Abbreviations: Acronyms, Initialisms, Contractions, Apocopation

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Abbreviation is the general concept of shortening something, eiter in spoken, but usually in written form.

Abbreviated forms may or may not syntactically act differently, athough they cognitively

Initialisms and acronyms

Initialisms (a.k.a. alphabetisms) and acronyms are based on initial letters of words (or syllables, in syllabic writing systems) and pronounced based on this new form.

Initialisms include 'NSA' and 'FYI', are pronounced as the component letters.

Acronyms make enough syllabic sense to be pronounced as if they were words, e.g. NATO.

Acronyms are more easily considered words than abbreviations. In one of the best known cases, laser quickly become so common a term that it is now rare to see it as LASER (Light Amplification by Stimulated Emission of Radiation). Similar for radar.[1]

Note also that:

  • the term acronym is often used to refer to both acronyms and initialisms
  • some things may qualify as both initialism and acronym
  • ...and there are some mixed cases, such as in JPEG and MS-DOS. This has no name, so are usually grouped under acronyms.


Contractions reduce words or phrases in size, often joining them for convenience into what can (morphologically) be seen as a new word, while leaving meaning and often pronunication similar or at least predictable.

Contraction is often applied to shorten common word combinations, and is often written with an apostrophe to indicate where letters were omitted.

Perhaps the most common cases in English are shortened pronunciation of adjacent words such as in aren't and other common pronoun-verb combinations.

In french, it is regularly done to keep a flowing sound (see also elision), e.g. in the omission of a vowel in C'est l'hotel (while c'est is fairly comparable to the english pronoun-verb cases)

Visual resemblance to the original is sometimes paid attention to, in particular in more abstract contractions such as e-commerce.

Recently, the meaning of contractions has widened to include omission of letters from a single word (cf. elision), and the lexicalization (acceptance) of such words.

See also:


The practice of apocopation takes something away from the end of a word (e.g. mathematics → math), yielding an apocope.

Comparable concepts include aphaeresis, which removes the beginning of a word (e.g. telephone → phone), and syncopation, which removes something from the middle.

Syncopations can include contractions, silent syllables (usually when unstressed) often for rhythm, omission for ease of pronunciation (see also elision), poetic syllable count, or such.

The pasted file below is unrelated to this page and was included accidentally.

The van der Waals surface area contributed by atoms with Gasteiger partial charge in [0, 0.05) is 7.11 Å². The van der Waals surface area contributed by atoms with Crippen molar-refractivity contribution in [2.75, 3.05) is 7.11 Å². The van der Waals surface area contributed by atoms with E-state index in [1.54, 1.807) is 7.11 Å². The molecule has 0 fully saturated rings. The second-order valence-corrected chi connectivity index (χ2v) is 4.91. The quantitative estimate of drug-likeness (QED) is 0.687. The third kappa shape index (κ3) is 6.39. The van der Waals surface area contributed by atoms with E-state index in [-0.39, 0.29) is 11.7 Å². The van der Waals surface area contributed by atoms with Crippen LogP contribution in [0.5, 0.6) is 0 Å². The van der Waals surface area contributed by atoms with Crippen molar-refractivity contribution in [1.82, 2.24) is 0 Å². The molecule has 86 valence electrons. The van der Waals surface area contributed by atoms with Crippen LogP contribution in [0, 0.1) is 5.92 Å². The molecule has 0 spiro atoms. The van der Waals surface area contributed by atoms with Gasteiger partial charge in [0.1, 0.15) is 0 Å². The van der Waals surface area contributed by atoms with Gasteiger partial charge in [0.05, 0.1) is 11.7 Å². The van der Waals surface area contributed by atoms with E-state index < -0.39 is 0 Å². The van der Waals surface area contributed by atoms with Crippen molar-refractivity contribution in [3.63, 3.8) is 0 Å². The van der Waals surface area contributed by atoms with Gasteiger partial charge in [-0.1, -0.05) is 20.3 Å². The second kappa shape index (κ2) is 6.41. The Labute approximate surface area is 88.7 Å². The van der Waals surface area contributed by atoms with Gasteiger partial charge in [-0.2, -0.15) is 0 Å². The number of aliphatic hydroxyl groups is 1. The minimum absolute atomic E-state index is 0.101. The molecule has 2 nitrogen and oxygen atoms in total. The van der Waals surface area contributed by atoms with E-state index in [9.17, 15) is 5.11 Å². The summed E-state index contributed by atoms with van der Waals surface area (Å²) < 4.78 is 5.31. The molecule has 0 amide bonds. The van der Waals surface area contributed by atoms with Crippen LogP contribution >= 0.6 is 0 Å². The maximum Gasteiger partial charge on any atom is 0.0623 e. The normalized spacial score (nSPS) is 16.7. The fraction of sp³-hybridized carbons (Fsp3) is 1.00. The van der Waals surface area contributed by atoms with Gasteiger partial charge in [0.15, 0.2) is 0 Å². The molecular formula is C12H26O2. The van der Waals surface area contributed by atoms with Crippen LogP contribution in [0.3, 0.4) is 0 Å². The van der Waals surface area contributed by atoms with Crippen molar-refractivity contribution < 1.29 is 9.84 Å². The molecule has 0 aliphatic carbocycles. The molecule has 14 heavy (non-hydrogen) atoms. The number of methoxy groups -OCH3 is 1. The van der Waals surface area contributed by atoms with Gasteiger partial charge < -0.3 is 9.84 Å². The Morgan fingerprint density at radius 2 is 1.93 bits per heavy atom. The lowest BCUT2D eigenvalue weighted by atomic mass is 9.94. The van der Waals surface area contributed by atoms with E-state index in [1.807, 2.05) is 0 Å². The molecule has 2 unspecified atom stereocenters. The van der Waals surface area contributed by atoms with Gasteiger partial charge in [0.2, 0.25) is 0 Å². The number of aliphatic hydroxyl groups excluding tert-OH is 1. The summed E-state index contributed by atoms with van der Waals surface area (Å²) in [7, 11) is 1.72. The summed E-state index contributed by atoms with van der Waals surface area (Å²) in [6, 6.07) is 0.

Other abbreviations include:

  • Titles and honorifics, such as
Dr. (for doctor)
Dres. (for Latin doctores)
Mr., Mrs., etc.

  • Shortening single words, often with a single period to mark this, like:
vs. (Latin versus, meaning "against"),
cf. (Latin 'confer' / 'conferatur', meaning "compare to")
viz. (Latin 'videlicet', meaning "it may be seen", but also "that is to say," "namely," or "to wit"
(Also frequently seen used without period)
Compare with i.e.
ca. or c. (Latin 'circa', meaning "approximately"
kg for kilogram,
in. for inch,
pp. meaning 'pages', e.g. as "pp. 334-341" (seems more of a convention than anything else)

i.e. (Latin 'id est', roughtly "that is (to say)" / "namely" / "in other words", sometimes "in this case"),
e.g. (Latin 'exempli gratia', meaning "for example" or "for the sake of example"
sometimes explained as 'example given' as a mnemonic
style guides tend to dictate a comma directly after these, although many people don't use it.
N.B. (Latin 'nota bene', meaning "note well" in the take heed sort of sense),
P.S. (Latin 'post scriptum', meaning "written after", used for afterthoughts on a letter)
B.C. and A.D., 'Before Christ' and 'Anno Domini.'
AM and PM, (Latin 'ante meridiem' and 'post meridiem', meaning "before noon" and "after noon")
et al. (Latin et alii / et alia / et alios, meaning "and others" in a few grammatical cases, used in citations of articles. The short form means you don't need to know latin :)
Note: et is the complete word, meaning 'and', so "et. al." is incorrect
etc. (Latin 'et cetera', roughly "and so forth", "and other things")

  • Versus is a bit of a special case. Style manuals state that versus should often be written fully, because there is enough variation in use that meaningful specific use is lost on almost everyone. For those who care:
vs. is/was often used in listings such as sports results, while
v. is used in law.
versus is therefore the generic one

(There also exists an unrelated v.s., 'vide supra', "see earlier.")


  • phrase shortening is rather similar to initialisms, which themselves focus on noun phrases. (is there a more specific difference, though?(verify))
  • style and period placement can be looser and vary for some of these (e.g. BC, AD, AM, PM)
  • viz. and i.e. are similar, see e.g. [2]

See also